Two Years of Scribbling in the Garret

May Alcott's original illustration of Jo scribbling away at her writing,  from the two-volume publication of LIttle Women.
May Alcott’s original illustration of Jo scribbling away at her writing, from the two-volume publication of LIttle Women.

I realized this blog has been in existence for two years today almost by accident. If a date’s not written on my planner—and is not, say, my husband or child’s birthday—I tend to forget it. And a blog anniversary (I can’t really use the word “blogiversary” with a straight face, even when I’m typing) isn’t the kind of thing you really mark on your calendar. So, the first anniversary went entirely forgotten.

But, it is, in fact, two years to the day since this little experiment in blogging began, and to honor the occasion, I’d like—once again—to have a little celebration of Louisa May Alcott, Little Women, and Jo March. Only this time, I’ve got lovely pictures.

The very gorgeous cover of an 1880 edition of Little Women (both volumes together at last!).
The very gorgeous cover of an 1880 edition of Little Women (both volumes together at last!).

Harvard’s Houghton Library is a veritable treasure trove of intriguing literary stuff. In this case, it’s illustrations from the original two-volume publication of Little Women, illustrated by her sister May Alcott. I wondered what May must have been thinking as she illustrated these two volumes and found the fictionalized version of herself—the artist sister—therein. Was she hurt by Louisa’s portrayal of Amy? Offended that her sister made herself the heroine of the story? Grateful that in the end this same writer-sister fixed her up with Laurie (because who wouldn’t be, really)?

Oh, Laurie, couldn't you see you belonged with me and not Amy?
Oh, Laurie, couldn’t you see you belonged with me and not Amy?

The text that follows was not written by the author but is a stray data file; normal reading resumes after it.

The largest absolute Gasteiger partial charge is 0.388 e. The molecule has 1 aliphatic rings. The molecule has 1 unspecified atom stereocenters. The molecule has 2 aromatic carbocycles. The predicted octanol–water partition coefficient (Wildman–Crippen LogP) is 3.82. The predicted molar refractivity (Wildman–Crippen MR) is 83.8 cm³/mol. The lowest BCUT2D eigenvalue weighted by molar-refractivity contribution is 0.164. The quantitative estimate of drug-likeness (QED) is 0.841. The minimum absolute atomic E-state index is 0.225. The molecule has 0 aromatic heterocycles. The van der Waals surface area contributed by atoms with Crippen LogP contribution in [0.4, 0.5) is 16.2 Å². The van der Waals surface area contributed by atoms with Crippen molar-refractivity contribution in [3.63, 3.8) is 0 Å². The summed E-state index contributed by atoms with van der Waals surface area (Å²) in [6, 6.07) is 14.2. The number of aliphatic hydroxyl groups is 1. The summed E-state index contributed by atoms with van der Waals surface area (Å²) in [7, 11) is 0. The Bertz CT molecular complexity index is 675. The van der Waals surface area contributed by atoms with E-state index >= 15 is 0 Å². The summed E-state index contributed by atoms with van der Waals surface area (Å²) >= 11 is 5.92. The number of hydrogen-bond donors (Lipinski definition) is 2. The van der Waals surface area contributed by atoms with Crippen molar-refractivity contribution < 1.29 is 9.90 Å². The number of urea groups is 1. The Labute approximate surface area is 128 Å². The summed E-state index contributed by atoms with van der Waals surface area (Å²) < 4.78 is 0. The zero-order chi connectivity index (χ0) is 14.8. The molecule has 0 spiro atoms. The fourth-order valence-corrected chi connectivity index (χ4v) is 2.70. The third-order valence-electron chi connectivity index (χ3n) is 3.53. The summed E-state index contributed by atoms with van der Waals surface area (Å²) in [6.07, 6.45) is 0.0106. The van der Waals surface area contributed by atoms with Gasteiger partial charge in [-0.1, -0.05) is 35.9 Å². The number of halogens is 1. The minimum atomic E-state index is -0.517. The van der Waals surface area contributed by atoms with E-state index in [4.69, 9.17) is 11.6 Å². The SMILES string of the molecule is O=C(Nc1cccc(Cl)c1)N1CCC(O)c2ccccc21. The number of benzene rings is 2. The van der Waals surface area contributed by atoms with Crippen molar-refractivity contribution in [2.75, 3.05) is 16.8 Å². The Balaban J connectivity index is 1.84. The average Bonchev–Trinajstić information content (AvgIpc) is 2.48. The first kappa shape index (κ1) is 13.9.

Or was she able to celebrate her sister’s literary achievement just as we still celebrate it today? In my spare time (ha!), I’m going to do some research and try to find out. But for now, enjoy the illustrations, and thanks for being a part of what’s now an ongoing blog experiment!


On Hallowed Ground: Louisa May Alcott’s House

Louisa May Alcott's houseThere are two things that this blog makes clear that I love: Star Wars (original trilogy only, thank you very much) and Louisa May Alcott. Today, I’ll spare you my thoughts on the former and focus instead on the latter. This blog got its name from Jo March’s description of her writing in Little Women, after all.

So it was a special treat to recently visit Orchard House, the Alcott family’s home for many years, and where Louisa wrote Little Women—with a group of fellow writers and dear friends.

My fellow literary pilgrims: Samantha, Karyn, Susanna, and Kerri.

Alas, the good folks at Orchard House won’t let you take pictures inside the house, or else I’d flood this blog with pictures of her writing desk or the drawings that her youngest sister May (who was the inspiration for Amy March in the book) created on the walls of her bedroom.

But I can tell you this: being in this house and stepping through the rooms where Louisa May Alcott lived and wrote is, for me, treading on hallowed ground. I realize that for most people the idea of a pilgrimage involves a journey that’s religious in nature. For me, it’s always literary.

Louisa May Alcott's house
Bronson Alcott’s small school house is on the same property on which the family lived.

Whether it’s sitting in Edith Wharton’s garden, pretending to be Anne of Green Gables on Prince Edward Island, exploring my first moor (HEATHCLIFF!), or walking down the very street in Bath upon which Anne Elliott and Captain Wentworth finally, irrevocably, pledged themselves to each other in Persuasion, my idea of sacred ground is almost always tied to the books I love.